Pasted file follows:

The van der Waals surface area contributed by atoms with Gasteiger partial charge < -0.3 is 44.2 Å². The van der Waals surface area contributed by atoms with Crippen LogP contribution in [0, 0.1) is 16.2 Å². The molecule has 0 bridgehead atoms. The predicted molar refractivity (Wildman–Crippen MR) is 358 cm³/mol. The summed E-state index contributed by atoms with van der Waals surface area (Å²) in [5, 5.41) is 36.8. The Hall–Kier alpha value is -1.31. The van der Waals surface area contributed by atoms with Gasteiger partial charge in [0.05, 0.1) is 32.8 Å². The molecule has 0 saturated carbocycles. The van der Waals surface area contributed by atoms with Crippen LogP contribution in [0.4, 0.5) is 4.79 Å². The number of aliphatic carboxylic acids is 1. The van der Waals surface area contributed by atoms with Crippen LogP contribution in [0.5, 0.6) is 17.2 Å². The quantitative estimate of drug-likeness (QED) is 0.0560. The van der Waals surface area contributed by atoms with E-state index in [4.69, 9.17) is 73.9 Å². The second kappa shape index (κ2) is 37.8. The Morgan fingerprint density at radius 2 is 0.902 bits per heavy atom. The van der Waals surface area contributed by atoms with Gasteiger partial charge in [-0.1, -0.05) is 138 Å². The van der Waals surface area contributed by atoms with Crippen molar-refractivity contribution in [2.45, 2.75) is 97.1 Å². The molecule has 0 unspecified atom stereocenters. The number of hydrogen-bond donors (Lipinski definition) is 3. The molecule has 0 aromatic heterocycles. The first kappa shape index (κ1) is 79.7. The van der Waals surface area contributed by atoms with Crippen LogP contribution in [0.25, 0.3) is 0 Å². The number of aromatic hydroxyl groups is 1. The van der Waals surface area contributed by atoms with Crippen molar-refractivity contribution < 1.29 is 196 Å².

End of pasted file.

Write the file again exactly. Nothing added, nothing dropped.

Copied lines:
The van der Waals surface area contributed by atoms with Gasteiger partial charge < -0.3 is 44.2 Å². The van der Waals surface area contributed by atoms with Crippen LogP contribution in [0, 0.1) is 16.2 Å². The molecule has 0 bridgehead atoms. The predicted molar refractivity (Wildman–Crippen MR) is 358 cm³/mol. The summed E-state index contributed by atoms with van der Waals surface area (Å²) in [5, 5.41) is 36.8. The Hall–Kier alpha value is -1.31. The van der Waals surface area contributed by atoms with Gasteiger partial charge in [0.05, 0.1) is 32.8 Å². The molecule has 0 saturated carbocycles. The van der Waals surface area contributed by atoms with Crippen LogP contribution in [0.4, 0.5) is 4.79 Å². The number of aliphatic carboxylic acids is 1. The van der Waals surface area contributed by atoms with Crippen LogP contribution in [0.5, 0.6) is 17.2 Å². The quantitative estimate of drug-likeness (QED) is 0.0560. The van der Waals surface area contributed by atoms with E-state index in [4.69, 9.17) is 73.9 Å². The second kappa shape index (κ2) is 37.8. The Morgan fingerprint density at radius 2 is 0.902 bits per heavy atom. The van der Waals surface area contributed by atoms with Gasteiger partial charge in [-0.1, -0.05) is 138 Å². The van der Waals surface area contributed by atoms with Crippen molar-refractivity contribution in [2.45, 2.75) is 97.1 Å². The molecule has 0 unspecified atom stereocenters. The number of hydrogen-bond donors (Lipinski definition) is 3. The molecule has 0 aromatic heterocycles. The first kappa shape index (κ1) is 79.7. The van der Waals surface area contributed by atoms with Crippen LogP contribution in [0.25, 0.3) is 0 Å². The number of aromatic hydroxyl groups is 1. The van der Waals surface area contributed by atoms with Crippen molar-refractivity contribution < 1.29 is 196 Å².